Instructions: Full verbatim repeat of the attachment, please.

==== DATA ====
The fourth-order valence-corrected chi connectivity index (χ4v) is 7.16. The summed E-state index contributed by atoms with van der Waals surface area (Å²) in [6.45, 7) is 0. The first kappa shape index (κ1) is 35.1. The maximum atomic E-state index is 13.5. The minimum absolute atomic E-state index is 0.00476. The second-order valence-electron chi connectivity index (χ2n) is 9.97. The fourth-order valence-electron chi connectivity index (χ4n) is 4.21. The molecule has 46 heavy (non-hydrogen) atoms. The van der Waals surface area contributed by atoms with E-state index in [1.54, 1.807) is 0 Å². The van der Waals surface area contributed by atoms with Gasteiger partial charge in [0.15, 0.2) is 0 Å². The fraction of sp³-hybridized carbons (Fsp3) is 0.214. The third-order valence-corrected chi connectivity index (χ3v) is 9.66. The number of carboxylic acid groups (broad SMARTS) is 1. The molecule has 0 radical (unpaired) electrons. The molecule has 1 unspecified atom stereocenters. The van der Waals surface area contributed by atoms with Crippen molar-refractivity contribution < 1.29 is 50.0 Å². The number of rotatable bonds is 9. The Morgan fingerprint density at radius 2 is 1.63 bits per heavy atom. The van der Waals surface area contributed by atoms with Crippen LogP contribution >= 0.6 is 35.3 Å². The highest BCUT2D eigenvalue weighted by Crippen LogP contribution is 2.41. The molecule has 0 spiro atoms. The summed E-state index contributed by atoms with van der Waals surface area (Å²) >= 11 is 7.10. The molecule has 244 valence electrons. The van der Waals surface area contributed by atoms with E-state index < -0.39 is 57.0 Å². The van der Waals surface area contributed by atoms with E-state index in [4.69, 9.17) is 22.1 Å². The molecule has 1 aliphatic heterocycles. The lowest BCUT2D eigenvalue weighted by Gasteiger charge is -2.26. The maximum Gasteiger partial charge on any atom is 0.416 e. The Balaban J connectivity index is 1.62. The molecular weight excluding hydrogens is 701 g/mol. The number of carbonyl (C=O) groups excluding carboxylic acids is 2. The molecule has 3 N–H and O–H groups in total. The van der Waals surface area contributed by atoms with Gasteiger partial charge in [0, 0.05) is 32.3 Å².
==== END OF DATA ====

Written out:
The fourth-order valence-corrected chi connectivity index (χ4v) is 7.16. The summed E-state index contributed by atoms with van der Waals surface area (Å²) in [6.45, 7) is 0. The first kappa shape index (κ1) is 35.1. The maximum atomic E-state index is 13.5. The minimum absolute atomic E-state index is 0.00476. The second-order valence-electron chi connectivity index (χ2n) is 9.97. The fourth-order valence-electron chi connectivity index (χ4n) is 4.21. The molecule has 46 heavy (non-hydrogen) atoms. The van der Waals surface area contributed by atoms with E-state index in [1.54, 1.807) is 0 Å². The van der Waals surface area contributed by atoms with Gasteiger partial charge in [0.15, 0.2) is 0 Å². The fraction of sp³-hybridized carbons (Fsp3) is 0.214. The third-order valence-corrected chi connectivity index (χ3v) is 9.66. The number of carboxylic acid groups (broad SMARTS) is 1. The molecule has 0 radical (unpaired) electrons. The molecule has 1 unspecified atom stereocenters. The van der Waals surface area contributed by atoms with Crippen molar-refractivity contribution < 1.29 is 50.0 Å². The number of rotatable bonds is 9. The Morgan fingerprint density at radius 2 is 1.63 bits per heavy atom. The van der Waals surface area contributed by atoms with Crippen LogP contribution >= 0.6 is 35.3 Å². The highest BCUT2D eigenvalue weighted by Crippen LogP contribution is 2.41. The molecule has 0 spiro atoms. The summed E-state index contributed by atoms with van der Waals surface area (Å²) >= 11 is 7.10. The molecule has 244 valence electrons. The van der Waals surface area contributed by atoms with E-state index < -0.39 is 57.0 Å². The van der Waals surface area contributed by atoms with E-state index in [4.69, 9.17) is 22.1 Å². The molecule has 1 aliphatic heterocycles. The lowest BCUT2D eigenvalue weighted by Gasteiger charge is -2.26. The maximum Gasteiger partial charge on any atom is 0.416 e. The Balaban J connectivity index is 1.62. The molecular weight excluding hydrogens is 701 g/mol. The number of carbonyl (C=O) groups excluding carboxylic acids is 2. The molecule has 3 N–H and O–H groups in total. The van der Waals surface area contributed by atoms with Gasteiger partial charge in [0, 0.05) is 32.3 Å².